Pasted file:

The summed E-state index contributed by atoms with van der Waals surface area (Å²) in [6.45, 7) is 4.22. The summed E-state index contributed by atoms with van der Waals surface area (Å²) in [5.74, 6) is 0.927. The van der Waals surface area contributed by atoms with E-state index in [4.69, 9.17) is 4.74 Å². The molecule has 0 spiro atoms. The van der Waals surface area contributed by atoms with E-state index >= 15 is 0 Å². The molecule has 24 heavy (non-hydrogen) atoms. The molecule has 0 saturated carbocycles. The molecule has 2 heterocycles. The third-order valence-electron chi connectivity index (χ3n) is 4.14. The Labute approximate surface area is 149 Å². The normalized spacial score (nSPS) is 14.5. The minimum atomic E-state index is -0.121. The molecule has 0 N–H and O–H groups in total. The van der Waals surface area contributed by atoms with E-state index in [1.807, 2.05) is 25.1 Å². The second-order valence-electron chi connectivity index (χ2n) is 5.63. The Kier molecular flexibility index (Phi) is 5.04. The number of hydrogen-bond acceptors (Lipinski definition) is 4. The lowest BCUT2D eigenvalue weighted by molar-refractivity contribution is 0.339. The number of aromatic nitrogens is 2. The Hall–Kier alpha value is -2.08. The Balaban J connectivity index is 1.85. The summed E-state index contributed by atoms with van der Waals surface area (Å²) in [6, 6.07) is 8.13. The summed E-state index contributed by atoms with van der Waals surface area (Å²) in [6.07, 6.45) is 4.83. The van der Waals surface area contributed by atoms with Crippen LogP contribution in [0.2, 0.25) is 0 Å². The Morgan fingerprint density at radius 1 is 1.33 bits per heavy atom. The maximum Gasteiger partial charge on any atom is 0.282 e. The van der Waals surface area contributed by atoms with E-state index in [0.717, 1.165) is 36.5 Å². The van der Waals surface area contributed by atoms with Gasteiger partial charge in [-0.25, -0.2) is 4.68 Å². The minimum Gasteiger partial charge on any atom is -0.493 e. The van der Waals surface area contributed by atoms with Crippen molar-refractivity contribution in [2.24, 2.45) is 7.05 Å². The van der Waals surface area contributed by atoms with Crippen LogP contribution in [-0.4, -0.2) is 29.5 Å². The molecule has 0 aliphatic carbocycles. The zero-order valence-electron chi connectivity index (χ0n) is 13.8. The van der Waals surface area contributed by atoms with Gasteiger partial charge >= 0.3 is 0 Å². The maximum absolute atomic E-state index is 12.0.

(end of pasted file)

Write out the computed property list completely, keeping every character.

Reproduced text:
The summed E-state index contributed by atoms with van der Waals surface area (Å²) in [6.45, 7) is 4.22. The summed E-state index contributed by atoms with van der Waals surface area (Å²) in [5.74, 6) is 0.927. The van der Waals surface area contributed by atoms with E-state index in [4.69, 9.17) is 4.74 Å². The molecule has 0 spiro atoms. The van der Waals surface area contributed by atoms with E-state index >= 15 is 0 Å². The molecule has 24 heavy (non-hydrogen) atoms. The molecule has 0 saturated carbocycles. The molecule has 2 heterocycles. The third-order valence-electron chi connectivity index (χ3n) is 4.14. The Labute approximate surface area is 149 Å². The normalized spacial score (nSPS) is 14.5. The minimum atomic E-state index is -0.121. The molecule has 0 N–H and O–H groups in total. The van der Waals surface area contributed by atoms with E-state index in [1.807, 2.05) is 25.1 Å². The second-order valence-electron chi connectivity index (χ2n) is 5.63. The Kier molecular flexibility index (Phi) is 5.04. The number of hydrogen-bond acceptors (Lipinski definition) is 4. The lowest BCUT2D eigenvalue weighted by molar-refractivity contribution is 0.339. The number of aromatic nitrogens is 2. The Hall–Kier alpha value is -2.08. The Balaban J connectivity index is 1.85. The summed E-state index contributed by atoms with van der Waals surface area (Å²) in [6, 6.07) is 8.13. The summed E-state index contributed by atoms with van der Waals surface area (Å²) in [6.07, 6.45) is 4.83. The van der Waals surface area contributed by atoms with Crippen LogP contribution in [0.2, 0.25) is 0 Å². The Morgan fingerprint density at radius 1 is 1.33 bits per heavy atom. The maximum Gasteiger partial charge on any atom is 0.282 e. The van der Waals surface area contributed by atoms with E-state index in [0.717, 1.165) is 36.5 Å². The van der Waals surface area contributed by atoms with Gasteiger partial charge in [-0.25, -0.2) is 4.68 Å². The minimum Gasteiger partial charge on any atom is -0.493 e. The van der Waals surface area contributed by atoms with Crippen molar-refractivity contribution in [2.24, 2.45) is 7.05 Å². The van der Waals surface area contributed by atoms with Crippen LogP contribution in [-0.4, -0.2) is 29.5 Å². The molecule has 0 aliphatic carbocycles. The zero-order valence-electron chi connectivity index (χ0n) is 13.8. The van der Waals surface area contributed by atoms with Gasteiger partial charge >= 0.3 is 0 Å². The maximum absolute atomic E-state index is 12.0.